And the only thing I disagree with you is putting down a system that you are defining. Social democracies take both the good aspects of capitalism, private ownership of factories for example, and the good aspects of socialism, such as public ownership of roads, utilities, schools, ergo the commons. It goes much deeper than that, but this is a good start.

What you want is social democracy. This is exactly where we were going towards with FDR, and even Ike, and what a certain group of usual suspects organized to unravel. They have been so successful that people cannot see what they want for what they want. The red baiting has been extremely successful in the US.

That is all I am saying. It is ironic that while you bash a philosophy you do not understand, you are calling for a form of it. For the record, what Adam Smith proposed was not capitalism, if you ever bother to read the Wealth of Nations, but a form of social democracy. It included silly shit like living wages, which European Social Democracies have, for the most part, implemented. In my view they are closer to what Smith (and yes even Marx, they are the two bookends of classical liberalism) wrote about.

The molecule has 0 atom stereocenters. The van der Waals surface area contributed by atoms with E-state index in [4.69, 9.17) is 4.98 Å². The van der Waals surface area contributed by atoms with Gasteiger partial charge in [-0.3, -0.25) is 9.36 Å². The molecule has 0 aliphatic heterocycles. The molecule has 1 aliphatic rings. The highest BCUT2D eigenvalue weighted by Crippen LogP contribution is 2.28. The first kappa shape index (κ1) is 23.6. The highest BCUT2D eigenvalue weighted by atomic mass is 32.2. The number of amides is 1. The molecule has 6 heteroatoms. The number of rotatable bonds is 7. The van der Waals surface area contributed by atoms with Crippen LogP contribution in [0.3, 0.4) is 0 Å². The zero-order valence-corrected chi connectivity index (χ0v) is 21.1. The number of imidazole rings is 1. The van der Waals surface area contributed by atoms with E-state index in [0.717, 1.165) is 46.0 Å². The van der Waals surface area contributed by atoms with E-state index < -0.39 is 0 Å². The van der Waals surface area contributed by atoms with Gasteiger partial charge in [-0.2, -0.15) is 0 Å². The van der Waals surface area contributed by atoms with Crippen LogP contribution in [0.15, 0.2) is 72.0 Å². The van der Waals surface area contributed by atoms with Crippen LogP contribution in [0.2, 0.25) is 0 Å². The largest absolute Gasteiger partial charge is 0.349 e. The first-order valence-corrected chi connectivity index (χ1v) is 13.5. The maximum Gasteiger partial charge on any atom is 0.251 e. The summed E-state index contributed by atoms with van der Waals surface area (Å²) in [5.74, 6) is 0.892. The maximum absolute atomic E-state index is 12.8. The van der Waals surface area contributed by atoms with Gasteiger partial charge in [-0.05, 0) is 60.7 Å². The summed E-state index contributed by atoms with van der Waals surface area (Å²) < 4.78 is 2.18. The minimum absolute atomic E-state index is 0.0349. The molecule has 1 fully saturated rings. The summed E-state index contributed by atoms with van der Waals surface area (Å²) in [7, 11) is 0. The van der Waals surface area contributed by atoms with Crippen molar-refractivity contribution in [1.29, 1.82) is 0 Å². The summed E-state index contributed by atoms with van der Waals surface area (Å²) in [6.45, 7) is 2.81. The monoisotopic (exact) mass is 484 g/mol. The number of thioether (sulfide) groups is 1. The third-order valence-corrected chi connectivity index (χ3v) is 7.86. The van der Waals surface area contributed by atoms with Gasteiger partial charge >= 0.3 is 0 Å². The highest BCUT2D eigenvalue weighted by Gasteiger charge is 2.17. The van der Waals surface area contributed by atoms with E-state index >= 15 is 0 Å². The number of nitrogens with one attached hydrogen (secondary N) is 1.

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Response to nadinbrzezinski (Reply #134)

Thu Mar 6, 2014, 08:30 PM

228. Here's what Truman had to say about this distinction.

American Democrats (FDR, Truman, LBJ) are liberals and capitalists, not socialists.

All of you, I am sure, have heard many cries about Government interference with business and about "creeping socialism." I should like to remind the gentlemen who make these complaints that if events had been allowed to continue as they were going prior to March 4, 1933, most of them would have no businesses left for the Government or for anyone else to interfere with — and almost surely we would have socialism in this country, real socialism.

- Harry Truman in Detroit (14 May 1950), as recorded in Good Old Harry.

http://en.wikiquote.org/wiki/Harry_S._Truman


-Laelth

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Response to Laelth (Reply #228)

Thu Mar 6, 2014, 08:34 PM

230. Need I remind you that was the height of the COLD WAR

 

and we had a certain Senator who was in the middle of a red scare and we had a Committee for un-American Activities? (HUAC)

No, what we were moving towards was social democracy. And we are starting, per some experts, to move towards it AGAIN

http://www.foreignaffairs.com/articles/140345/lane-kenworthy/americas-social-democratic-future

And trust me, Foreign Affairs, is not the cute and cuddly red magazine.

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Response to Laelth (Reply #132)